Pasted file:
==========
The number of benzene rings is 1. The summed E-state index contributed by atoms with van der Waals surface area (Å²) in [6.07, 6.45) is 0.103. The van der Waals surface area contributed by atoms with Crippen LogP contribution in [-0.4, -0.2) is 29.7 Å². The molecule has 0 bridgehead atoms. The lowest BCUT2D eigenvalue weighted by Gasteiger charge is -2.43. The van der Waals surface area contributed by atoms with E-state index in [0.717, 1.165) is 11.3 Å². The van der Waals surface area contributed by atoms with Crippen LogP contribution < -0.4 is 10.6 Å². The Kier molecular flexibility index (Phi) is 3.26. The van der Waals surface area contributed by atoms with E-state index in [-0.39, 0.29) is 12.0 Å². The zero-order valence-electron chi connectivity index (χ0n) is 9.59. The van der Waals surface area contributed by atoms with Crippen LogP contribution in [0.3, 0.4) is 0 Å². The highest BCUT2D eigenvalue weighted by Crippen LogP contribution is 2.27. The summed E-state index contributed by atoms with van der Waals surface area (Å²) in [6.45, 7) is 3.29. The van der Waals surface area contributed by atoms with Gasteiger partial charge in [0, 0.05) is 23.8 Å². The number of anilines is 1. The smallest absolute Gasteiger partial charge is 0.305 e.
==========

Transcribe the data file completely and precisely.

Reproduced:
The number of benzene rings is 1. The summed E-state index contributed by atoms with van der Waals surface area (Å²) in [6.07, 6.45) is 0.103. The van der Waals surface area contributed by atoms with Crippen LogP contribution in [-0.4, -0.2) is 29.7 Å². The molecule has 0 bridgehead atoms. The lowest BCUT2D eigenvalue weighted by Gasteiger charge is -2.43. The van der Waals surface area contributed by atoms with E-state index in [0.717, 1.165) is 11.3 Å². The van der Waals surface area contributed by atoms with Crippen LogP contribution < -0.4 is 10.6 Å². The Kier molecular flexibility index (Phi) is 3.26. The van der Waals surface area contributed by atoms with E-state index in [-0.39, 0.29) is 12.0 Å². The zero-order valence-electron chi connectivity index (χ0n) is 9.59. The van der Waals surface area contributed by atoms with Crippen LogP contribution in [0.3, 0.4) is 0 Å². The highest BCUT2D eigenvalue weighted by Crippen LogP contribution is 2.27. The summed E-state index contributed by atoms with van der Waals surface area (Å²) in [6.45, 7) is 3.29. The van der Waals surface area contributed by atoms with Gasteiger partial charge in [0, 0.05) is 23.8 Å². The number of anilines is 1. The smallest absolute Gasteiger partial charge is 0.305 e.